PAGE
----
In Japanese no drama, a Zen inspired form, the gestures have been abstracted by simplification, rather than imagination. As in sumi-e painting, the barest possible means are employed. But the aesthetics demands that we do not violate the basic nature of no: that it is a drama. It is not reality, nor does it attempt the illusion of reality: rather, it suggests reality in its essence. If completely imaginative gestures were used, one would be impressed with the skill of the performer in conjuring up before our eyes invisible drums or boats or swords. Our thoughts would be bound up in the intricacies of technique, rather than free to comprehend the underlying eternal truth. No, reality is not imitated in no drama: the essence of reality, that which is eternal, the Buddha nature in its general and particular forms is depicted.
Therefore, when a drum is to be beaten, an elaborate (but not too elaborate) toy drum is used as a prop, usually very small, and the performer beats upon it without sounding, and in a visual rhythm completely free of the accompanying music! We cannot possibly imagine that a real person is playing a real drum; we are forced beyond the surface of reality into the emptiness of essence, the just being so.
This forced abandonment of external reality is everywhere obvious in no. If a boat is called for in the story, an imaginary boat would let us imagine our own private imitation of reality: the no prop is a simple, open bamboo frame, wrapped in white paper: a public denial of external reality.
To complete the cycle, we must consider the proletarian theater of Japan, the kabuki. Here the aesthetic demands utmost imitation and dramatization of reality. Revolving stages and painted sets reproduce to the letter any city or country scene (and occasionally even ocean scenes). When a drum is to be beaten in kabuki, a real drum is really beaten. The overly dramatic quality of kabuki is most unZen, perhaps even antiZen. Today kabuki is vastly popular with all classes of people in Japan, but no remains an aristocratic, highly specialized art, inaccessible to most of the population.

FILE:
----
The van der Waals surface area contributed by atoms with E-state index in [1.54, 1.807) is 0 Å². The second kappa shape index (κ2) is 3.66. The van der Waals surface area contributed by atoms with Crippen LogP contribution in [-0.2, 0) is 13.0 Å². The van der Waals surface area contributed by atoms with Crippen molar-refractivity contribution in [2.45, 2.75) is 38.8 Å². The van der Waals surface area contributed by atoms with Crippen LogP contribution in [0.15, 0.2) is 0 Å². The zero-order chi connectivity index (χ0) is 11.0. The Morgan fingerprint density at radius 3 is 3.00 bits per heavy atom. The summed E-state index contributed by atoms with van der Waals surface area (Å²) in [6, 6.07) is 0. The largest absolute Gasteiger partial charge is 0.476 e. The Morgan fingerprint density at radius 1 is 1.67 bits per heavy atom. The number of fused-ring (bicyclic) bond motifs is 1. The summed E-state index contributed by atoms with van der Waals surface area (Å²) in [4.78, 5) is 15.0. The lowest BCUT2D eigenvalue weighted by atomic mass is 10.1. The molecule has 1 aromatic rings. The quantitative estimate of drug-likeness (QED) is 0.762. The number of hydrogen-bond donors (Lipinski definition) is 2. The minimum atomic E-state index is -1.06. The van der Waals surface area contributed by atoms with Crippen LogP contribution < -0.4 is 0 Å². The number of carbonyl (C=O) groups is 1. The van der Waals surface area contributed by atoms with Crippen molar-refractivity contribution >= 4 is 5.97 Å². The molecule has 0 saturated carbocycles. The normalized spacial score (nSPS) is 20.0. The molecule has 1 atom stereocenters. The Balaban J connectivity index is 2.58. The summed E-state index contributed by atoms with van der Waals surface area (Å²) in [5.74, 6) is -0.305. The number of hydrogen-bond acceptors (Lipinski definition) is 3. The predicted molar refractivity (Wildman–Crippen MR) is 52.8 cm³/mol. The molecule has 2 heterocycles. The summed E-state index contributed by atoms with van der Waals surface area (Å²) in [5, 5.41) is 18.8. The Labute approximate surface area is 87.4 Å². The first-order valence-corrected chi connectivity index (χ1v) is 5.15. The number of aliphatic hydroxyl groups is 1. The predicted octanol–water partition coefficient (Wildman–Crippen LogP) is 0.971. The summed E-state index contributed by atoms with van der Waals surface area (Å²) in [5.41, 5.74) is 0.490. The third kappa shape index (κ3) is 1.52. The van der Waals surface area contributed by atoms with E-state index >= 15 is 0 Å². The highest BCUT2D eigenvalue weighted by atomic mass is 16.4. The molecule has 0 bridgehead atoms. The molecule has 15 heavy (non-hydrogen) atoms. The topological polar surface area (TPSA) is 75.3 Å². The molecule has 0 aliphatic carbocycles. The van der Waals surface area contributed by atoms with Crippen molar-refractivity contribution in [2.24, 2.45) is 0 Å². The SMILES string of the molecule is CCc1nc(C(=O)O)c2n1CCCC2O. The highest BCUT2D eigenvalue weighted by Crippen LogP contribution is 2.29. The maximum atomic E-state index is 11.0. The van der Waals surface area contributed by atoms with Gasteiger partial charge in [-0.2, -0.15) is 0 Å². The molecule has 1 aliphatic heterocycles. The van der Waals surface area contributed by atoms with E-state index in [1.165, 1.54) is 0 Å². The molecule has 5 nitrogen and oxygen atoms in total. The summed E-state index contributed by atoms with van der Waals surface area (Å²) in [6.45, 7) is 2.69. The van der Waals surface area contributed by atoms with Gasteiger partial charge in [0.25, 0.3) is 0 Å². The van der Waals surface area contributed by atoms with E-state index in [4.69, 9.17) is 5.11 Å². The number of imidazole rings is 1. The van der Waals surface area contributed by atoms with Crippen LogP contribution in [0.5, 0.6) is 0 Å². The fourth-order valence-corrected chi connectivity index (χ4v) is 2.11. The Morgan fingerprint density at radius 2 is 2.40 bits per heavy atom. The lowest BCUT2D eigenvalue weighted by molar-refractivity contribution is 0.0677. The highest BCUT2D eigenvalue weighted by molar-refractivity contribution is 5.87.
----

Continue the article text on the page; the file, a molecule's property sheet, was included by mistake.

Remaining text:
It is strange that the peculiar nature of Zen aesthetics created a dramatic form, the no, which is so isolated from the main stream of social arts, while at the same time fostering a poetic form, the haiku, which has become immensely popular.
The haiku, as developed by Basho, and to a lesser extent by Issa, was couched in the popular idiom and avoided literary sounding phrases. It is poetry which celebrates the commonplace.
Within the highly restrictive verseform of seventeen syllables, the haiku presents a precisely chosen objective slice of nature, and its earthiness is accessible to all who can read or hear it read; it carries out in poetry the ideals of Hui Neng, the Sixth Patriarch of Zen Buddhism, who democratically held that every man has the same ability and opportunity to become enlightened regardless of education or status.
The aesthetic of haiku is not far removed from that of sumi e or no. The basic principle is still: the most of the essence with the least possible means. One must work within only a few syllables, and eschew the high-flown dramatic language typical of other genres.
Zen music is more difficult to discuss. A discussion of no music in detail would become overly technical, therefore this section shall be confined to a few general remarks of an introductory nature, to provide a basis for later discussion.
The Japanese have long been aware of the sounds of nature and have identified these with music. The Chinese have been a bit more hesitant to identify music as being those sounds produced by nature. In The Tale of Genji, music of nature plays at least an equal part with human music. Thus, in Zen-influenced music, one might expect to find an aesthetic situation similar to that in the other Zen arts: the essence of the sounds of nature suggested by the least possible means. Or, in further abstracted form: the essence of sound itself suggested by the least possible means. Both have a part in Zen music. It is first necessary to determine, then, the nature of sound as the Japanese heard it.
Sound exists in opposition to silence, and music must reflect this basic fact. Sounds take their being from silence and return to it. The inner nature of sound seems to be connected in some mysterious fashion to its transitory character. There is also in sound a sense of continual change, a "becoming," an inexorable leading from tone to tone and finally back into silence.
Western music aesthetics is based upon the concept of a discrete tone as a building block of larger forms, which are in turn combined at various architectonic levels to create a movement or complete piece (for instance, the notes C,E,G may sound simultaneously as a chord, or sequentially as part of a melodic phrase; the chord or phrase may be combined with other chords or phrases to produce harmonic or melodic sections, which are in turn combined to produce sub divisions of movements, et cetera).